creates an empty vector of
Point objects. Since it's empty, you can't access
myPoint etc. Attempting to do this won't auto-create elements; instead, it will invoke undefined behaviour – quite typically a segmentation fault.
push_back to append elements to the vector:
or, alternatively, resize the vector so it contains default-constructed elements:
You can also use an argument to the constructor of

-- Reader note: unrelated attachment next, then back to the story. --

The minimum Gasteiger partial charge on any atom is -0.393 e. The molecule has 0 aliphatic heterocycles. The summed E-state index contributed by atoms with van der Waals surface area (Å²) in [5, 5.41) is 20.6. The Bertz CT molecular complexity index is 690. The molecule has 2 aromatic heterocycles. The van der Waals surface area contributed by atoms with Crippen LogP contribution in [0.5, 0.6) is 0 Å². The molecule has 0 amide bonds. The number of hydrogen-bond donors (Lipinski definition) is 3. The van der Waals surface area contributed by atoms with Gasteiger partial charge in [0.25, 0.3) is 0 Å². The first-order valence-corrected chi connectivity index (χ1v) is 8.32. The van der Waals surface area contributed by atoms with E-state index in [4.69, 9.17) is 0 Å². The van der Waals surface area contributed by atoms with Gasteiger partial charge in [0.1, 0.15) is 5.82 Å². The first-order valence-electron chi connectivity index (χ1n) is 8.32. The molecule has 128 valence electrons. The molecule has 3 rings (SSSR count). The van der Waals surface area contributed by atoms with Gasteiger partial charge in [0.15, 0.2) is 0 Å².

std::vector to resize it right at initialization time:
vector<Point> myPoints(2); // auto-resizes the vector to length 2
push_back. In C++11, you may use
emplace_back() instead of
push_back() as well:
myPoints.emplace_back(1,1); appends a new element to the vector by calling the
Point constructor in-place, using
1,1 as the arguments to the constructor. This is the most efficient way of appending newly created elements to the vector.